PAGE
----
World Poetry Day was marked on Tuesday, March 21. Throughout Africa, spoken word art is taking firm roots, especially when it explores social issues. Spoken Word artist Valentine Onyeka Ogunaka aka Brainbox from Nigeria shares his experience.
Three members of the Bohra community in Australia were recently convicted for performing FGM on two little sisters, bringing to global attention continued existence of the condemned practice among this global community whose origins is India. Five Bohra women are working hard to end this practice, as they discuss in this interview.
Diana Kendi is the winner of the inaugural Efua Dorkenoo Pan African Award for Journalists reporting on FGM across the African continent. The award is intended to increase media awareness and engagement on FGM within community, national and regional media outlets. Diana shares her views on the suesses and challenges of ending FGM in Kenya.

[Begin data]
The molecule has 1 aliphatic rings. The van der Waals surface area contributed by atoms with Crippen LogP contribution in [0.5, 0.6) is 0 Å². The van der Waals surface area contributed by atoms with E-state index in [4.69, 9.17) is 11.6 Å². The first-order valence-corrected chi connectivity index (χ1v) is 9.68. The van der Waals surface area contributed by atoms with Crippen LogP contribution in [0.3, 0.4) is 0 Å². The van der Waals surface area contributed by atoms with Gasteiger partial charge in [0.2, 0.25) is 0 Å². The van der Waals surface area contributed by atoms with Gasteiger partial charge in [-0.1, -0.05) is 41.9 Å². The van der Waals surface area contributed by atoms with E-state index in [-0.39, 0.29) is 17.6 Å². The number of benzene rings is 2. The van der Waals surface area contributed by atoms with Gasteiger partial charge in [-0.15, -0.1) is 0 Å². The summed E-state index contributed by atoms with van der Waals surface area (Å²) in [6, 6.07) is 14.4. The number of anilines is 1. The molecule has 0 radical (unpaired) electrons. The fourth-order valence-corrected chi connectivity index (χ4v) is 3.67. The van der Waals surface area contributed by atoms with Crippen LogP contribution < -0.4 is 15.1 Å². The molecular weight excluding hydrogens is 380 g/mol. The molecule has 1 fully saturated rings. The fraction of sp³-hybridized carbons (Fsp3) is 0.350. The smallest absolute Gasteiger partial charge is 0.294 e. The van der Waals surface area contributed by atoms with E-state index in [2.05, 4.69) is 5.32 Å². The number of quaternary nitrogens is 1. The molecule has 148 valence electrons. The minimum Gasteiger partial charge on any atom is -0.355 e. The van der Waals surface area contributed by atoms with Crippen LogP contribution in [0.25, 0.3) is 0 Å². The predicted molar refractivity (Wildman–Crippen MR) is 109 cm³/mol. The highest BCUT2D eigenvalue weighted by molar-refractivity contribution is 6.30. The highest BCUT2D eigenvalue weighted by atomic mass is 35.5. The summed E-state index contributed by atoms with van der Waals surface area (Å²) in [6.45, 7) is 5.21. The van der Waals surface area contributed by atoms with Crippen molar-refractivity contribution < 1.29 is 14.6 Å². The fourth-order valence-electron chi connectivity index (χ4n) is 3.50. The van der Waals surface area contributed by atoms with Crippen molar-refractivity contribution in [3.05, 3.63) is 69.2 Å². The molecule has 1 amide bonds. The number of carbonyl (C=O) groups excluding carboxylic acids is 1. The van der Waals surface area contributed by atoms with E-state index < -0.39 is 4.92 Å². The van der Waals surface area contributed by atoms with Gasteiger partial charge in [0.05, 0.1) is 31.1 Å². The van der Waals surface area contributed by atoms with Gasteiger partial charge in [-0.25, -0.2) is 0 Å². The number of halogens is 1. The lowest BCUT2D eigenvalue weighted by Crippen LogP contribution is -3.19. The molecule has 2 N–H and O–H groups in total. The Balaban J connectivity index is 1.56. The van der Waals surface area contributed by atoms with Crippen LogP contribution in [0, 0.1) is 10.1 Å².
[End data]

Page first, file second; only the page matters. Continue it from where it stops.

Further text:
Last year news that medicalization of FGM is an increasing trend in Kenya went online. Considering that Female Genital Mutilation is outlawed in Kenya, there’s a huge need to build a national and transnational strategy to tackle and address the issue in order to eradicate it.
Ethiopia remains of the African countries with the highest rate of Female Genital Mutilation (FGM). Ethiopian activist Tesfaye Melaku Aberra tells Valentina Mmaka about the practice and his fight against it.
Female Genital Mutilation leads not only to severe physical consequences but also psychological and emotional ones ranging from depression, to lack of self-esteem, isolation, solitude, marginalization, insecurity, memory loss and fear of sexual intercourse to post-traumatic stress disorder. A counseling psychologist working with girls in rural Kenya shares her experiences in this interview.
Jecinta Isei, aged 20, talks about the difficulties of refusing circumcision in her Maasai community, the implications of this harmful practice deeply rooted in various communities in Kenya and her fight to end it.
Writer and human rights activist Valentina A. Mmaka tries to put into words the utterly hearbreaking massacre of young lives – real human beings, not just numbers - at Garissa University College in Kenya last week. Irritatingly, mass murders are a part of Kenya’s history.